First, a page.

When you need style

As we saw with the BFD review, a strength of GAI is mimicking styles, even if the substance might be lacking.

What does it mean to give feedback – writing to a genre

In one of our master’s level courses, we found many students were unfamiliar with giving peer feedback on assignment tasks; providing direct instruction around content, length and genre has limited success. However, LLMs can critique the writing, offering suggestions about what is missing from it and what can be expanded. Importantly, the LLM has no knowledge of what the student is writing the feedback on; it can’t tell them whether the feedback is appropriate, but it can tell them whether its style matches our expectations and offer hints to improve.

Explain it to me

In our process modelling course, our students use Python to numerically solve sets of differential equations. Some students struggle with the programming aspect and get stuck understanding examples from class. The hosting service we use for the coding ( added a helpful button to their user interface: Explain This Code. The button starts a conversation with an LLM that asks for an explanation of the code – the LLM is able to integrate information from code, comments, and the context within which the variables are used to provide quite good explanations.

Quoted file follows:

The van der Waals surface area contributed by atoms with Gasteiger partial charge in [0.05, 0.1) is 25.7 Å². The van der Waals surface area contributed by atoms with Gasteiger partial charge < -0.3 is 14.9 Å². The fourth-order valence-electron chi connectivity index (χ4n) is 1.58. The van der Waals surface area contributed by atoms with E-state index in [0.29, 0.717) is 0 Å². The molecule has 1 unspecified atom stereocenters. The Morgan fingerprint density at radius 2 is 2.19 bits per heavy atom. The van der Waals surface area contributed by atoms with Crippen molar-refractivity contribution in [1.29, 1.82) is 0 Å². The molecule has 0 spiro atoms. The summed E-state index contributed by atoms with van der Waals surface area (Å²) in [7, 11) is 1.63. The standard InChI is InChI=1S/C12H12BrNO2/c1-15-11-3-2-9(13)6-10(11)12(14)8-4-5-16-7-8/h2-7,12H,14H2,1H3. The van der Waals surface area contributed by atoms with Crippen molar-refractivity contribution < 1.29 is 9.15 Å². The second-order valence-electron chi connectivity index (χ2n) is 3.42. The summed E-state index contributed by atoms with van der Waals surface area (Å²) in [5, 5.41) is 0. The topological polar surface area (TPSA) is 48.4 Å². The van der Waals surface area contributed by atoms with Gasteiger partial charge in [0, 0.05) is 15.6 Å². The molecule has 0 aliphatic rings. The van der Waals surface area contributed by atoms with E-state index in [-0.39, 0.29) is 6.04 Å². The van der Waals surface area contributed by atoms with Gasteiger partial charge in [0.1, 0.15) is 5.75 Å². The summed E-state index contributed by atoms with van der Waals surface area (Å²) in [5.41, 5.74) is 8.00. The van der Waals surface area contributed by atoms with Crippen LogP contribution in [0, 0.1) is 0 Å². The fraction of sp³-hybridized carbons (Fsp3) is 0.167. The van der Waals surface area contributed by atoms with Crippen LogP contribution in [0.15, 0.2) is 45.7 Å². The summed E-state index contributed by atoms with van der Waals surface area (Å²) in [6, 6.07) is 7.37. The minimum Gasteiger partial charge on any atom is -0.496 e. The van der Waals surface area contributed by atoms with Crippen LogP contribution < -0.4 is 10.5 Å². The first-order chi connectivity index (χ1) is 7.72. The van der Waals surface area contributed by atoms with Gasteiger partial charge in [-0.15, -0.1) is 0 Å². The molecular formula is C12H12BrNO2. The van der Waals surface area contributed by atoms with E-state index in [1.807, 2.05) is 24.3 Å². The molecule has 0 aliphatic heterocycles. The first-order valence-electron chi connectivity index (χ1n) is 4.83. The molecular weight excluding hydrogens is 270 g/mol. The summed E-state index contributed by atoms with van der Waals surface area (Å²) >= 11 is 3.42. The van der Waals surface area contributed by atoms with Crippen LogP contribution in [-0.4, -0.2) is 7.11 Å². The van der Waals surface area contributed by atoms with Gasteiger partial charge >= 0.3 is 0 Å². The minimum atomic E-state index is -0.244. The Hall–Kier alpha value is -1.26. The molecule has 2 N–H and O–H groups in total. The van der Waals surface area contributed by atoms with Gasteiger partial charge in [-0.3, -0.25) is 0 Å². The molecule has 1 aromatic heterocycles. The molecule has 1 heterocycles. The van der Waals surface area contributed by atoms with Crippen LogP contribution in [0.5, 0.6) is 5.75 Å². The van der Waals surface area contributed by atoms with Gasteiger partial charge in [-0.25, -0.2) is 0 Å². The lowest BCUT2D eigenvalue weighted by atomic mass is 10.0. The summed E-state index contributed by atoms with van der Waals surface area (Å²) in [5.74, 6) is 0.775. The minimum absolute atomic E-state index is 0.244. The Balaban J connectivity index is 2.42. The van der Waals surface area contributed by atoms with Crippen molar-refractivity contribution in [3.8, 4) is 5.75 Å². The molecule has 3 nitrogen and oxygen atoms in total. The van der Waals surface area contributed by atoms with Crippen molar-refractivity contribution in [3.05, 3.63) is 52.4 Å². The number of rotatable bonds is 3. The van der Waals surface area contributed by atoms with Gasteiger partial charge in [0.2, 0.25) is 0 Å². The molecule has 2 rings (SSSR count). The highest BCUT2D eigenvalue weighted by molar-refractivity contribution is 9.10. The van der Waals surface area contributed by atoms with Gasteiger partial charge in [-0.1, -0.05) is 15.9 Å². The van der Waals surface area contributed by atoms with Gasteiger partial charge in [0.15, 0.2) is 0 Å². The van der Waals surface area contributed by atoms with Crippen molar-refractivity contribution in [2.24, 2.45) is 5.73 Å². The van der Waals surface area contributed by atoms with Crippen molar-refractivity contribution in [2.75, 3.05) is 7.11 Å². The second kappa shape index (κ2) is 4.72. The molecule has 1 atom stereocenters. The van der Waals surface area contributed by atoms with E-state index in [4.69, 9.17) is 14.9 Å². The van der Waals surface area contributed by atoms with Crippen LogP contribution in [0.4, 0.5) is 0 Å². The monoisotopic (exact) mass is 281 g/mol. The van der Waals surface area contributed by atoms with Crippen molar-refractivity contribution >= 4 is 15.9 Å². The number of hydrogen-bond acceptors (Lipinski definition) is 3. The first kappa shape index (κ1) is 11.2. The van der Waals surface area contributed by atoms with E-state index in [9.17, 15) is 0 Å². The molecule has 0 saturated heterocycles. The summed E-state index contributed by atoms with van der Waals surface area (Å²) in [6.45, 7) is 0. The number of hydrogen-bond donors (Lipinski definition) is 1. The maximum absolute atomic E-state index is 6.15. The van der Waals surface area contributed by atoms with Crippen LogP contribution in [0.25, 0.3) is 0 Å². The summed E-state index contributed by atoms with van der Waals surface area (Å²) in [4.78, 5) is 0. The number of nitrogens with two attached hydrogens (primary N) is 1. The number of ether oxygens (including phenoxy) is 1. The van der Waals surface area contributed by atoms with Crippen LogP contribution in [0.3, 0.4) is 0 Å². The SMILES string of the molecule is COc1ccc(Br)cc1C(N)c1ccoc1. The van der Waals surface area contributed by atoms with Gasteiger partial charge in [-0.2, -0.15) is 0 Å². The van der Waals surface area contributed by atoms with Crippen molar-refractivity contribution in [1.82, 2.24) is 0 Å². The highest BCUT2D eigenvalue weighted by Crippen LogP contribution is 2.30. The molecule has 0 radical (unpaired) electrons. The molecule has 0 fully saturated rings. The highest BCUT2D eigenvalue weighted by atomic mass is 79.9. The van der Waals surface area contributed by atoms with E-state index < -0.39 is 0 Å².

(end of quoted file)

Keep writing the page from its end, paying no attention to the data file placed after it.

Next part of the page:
Understanding the limitations of every tool is an important part of education

Educating the educator

Every training course or university module has learning outcomes that explain its purpose. Writing to the genre can be daunting, with the usual sticking point being finding good verbs to describe the capabilities the students will develop. In working with academics across engineering disciplines, Giordana Orsini (an educational developer in UNSW Faculty of Engineering) developed a set of ChatGPT prompts to take draft learning outcomes, classify them using Bloom’s taxonomy, and offer suggestions for rewording. Figure 3 shows part of the much longer interaction with ChatGPT that takes an old and non-idiomatic learning outcome for a reaction engineering course, identifies that it can be improved by splitting into three, and suggests better verbs.